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Is Marriage Rational?

In the debate over who can marry, both sides imbue the institution of marriage with an importance it neither deserves nor possesses.
 
 
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Back in 1983, I sold my own wedding. My mother, a lifelong New Yorker, refused to make a trip to California, so in exchange for moving the location of my wedding to Long Island, I received from her a tidy cash payment.

At the time, I found nothing strange about selling my wedding because I was deeply cynical about marriage as an institution. As a child of the '60s counter-culture, I equated marriage with the Vietnam War -- some sham ceremonial act, like saving the world from communist hordes, that actually had nothing to do with mental health, romance or commitment, but was rather one more way that mass society sought to colonize our minds.

I am not kidding, and, believe me, I wasn't alone. Back in the day, most of my friends saw marriage as a strange ritual, honeycombed with contradictions. Marriages were stultifying, burdened by adultery and inequality. They were invitations to divorce. Of course, as the idealistic 1970s gave way to the pragmatic Reagan years, some of my best friends also got married, though like me with the stipulation, "I don't need the government to sanctify my relationship."

In the context of my own cynicism about marriage, the current fervent pursuit of the right to marriage by gays and lesbians is perplexing. But equally perplexing is the defense of heterosexual-only marriage by judges and religious conservatives. In the debate over who can marry, both sides imbue the institution of marriage with sanctity and an importance that it neither deserves nor possesses.

I don't say this simply because I had the most painful divorce in human history. (Well, maybe not as painful as the fellow in Manhattan who recently blew up his home -- with himself in it -- to stop his wife from getting the place in the final dissolution.) Certainly, failed marriages are no justification for the end of marriage itself. Even I remarried, three years ago, though once again cynically, in order to help my new life partner gain permanent residency in the United States. There are unquestionably practical benefits to marrying. That's why I'm in favor of gay marriage as a legal matter. But in favoring a more liberal criteria for marriage, I worry that we lose sight of the wider and weirder problem of permitting government to validate our most personal social partnerships.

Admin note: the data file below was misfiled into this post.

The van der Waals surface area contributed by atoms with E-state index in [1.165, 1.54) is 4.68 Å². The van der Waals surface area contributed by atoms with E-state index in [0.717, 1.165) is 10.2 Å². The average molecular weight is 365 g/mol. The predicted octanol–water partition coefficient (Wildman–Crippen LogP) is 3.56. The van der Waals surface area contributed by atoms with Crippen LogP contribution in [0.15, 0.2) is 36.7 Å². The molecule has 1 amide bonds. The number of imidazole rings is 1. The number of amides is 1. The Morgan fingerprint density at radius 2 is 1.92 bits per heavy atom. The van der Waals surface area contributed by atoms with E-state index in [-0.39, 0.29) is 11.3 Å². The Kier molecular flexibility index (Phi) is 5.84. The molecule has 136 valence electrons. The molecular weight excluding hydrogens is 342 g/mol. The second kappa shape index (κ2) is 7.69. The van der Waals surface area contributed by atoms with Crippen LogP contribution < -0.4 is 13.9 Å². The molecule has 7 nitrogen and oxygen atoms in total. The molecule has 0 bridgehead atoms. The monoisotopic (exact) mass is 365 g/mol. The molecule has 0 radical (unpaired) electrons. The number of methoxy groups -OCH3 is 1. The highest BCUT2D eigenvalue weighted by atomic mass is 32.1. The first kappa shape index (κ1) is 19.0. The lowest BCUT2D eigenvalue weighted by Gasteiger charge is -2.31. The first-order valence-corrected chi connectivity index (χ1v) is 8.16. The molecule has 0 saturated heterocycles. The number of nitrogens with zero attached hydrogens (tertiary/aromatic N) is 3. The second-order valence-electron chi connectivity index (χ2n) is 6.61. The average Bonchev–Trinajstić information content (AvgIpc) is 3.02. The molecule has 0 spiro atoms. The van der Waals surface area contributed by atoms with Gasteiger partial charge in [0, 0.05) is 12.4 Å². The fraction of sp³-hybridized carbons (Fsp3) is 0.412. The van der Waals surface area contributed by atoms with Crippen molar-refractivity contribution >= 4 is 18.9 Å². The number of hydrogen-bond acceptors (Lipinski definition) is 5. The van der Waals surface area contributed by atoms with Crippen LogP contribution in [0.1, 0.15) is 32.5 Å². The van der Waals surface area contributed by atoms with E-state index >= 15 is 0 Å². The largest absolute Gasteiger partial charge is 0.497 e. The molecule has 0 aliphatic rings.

During my lifetime, many good people expended much effort trying to stop the government from lording over the private lives of romantic partners. When I was 12 years old, for instance, a court struck down the ban on blacks and whites marrying. In my 20s, laws against homosexual sex began to collapse. The whole trend seemed downright sane: Get the government out of the bedroom.

By my later 30s, in the 1990s, the privileged status of marriage as an institution had nearly vanished. Children of unmarried parents, once stigmatized as bastards, were now born "out of wedlock," which sounded much nicer and reflected an end to the stigma of unmarried women bearing children. Employers and government, meanwhile, began to recognize "domestic partnerships," handing out equivalent benefits to couples who claimed to have the same sort of binding commitment and mutual regard as husbands and wives. Later, these same benefits were extended to same-sex partners, and for good reason. Gay couples deserve the same effective legal protections and benefits as straight ones, married or not.

All these changes highlighted the essential arbitrariness of marriage, undermining fatally the claims that romantic partnerships must be endorsed by God in order to qualify as moral or legal. The government accepted that marriage was purely civil and subject to the same rules of procedure as any other. Of course, the implications of this principle have delivered us to our present conundrum. If we do not exclude gays from adoption, or employment in a police force or attendance at Giants games, then we cannot exclude them from marriage either.

I accept the implications of the principle. At the same time, I pine away from the good old days when it seemed marriage was doomed as a legal institution and a social ideal. Obviously, the challenge to marriage has receded, if not vanished altogether. As a ceremony and a social reality, marriage reigns supreme. But, rather than celebrate the hegemony of marriage, I submit that we are rather stuck with this peculiar institution in much the same way as we are afflicted by death, disease and taxes. In the battle over who gets to marry and who doesn't, we would be wise to remember that, wide or narrow, the circle of marriage brings pain as well as joy and sometimes more of the former than the later.

G. Pascal Zachary, a frequent contributor to AlterNet, is the author of " Endless Frontier: Vannevar Bush, Engineer of the American Century ."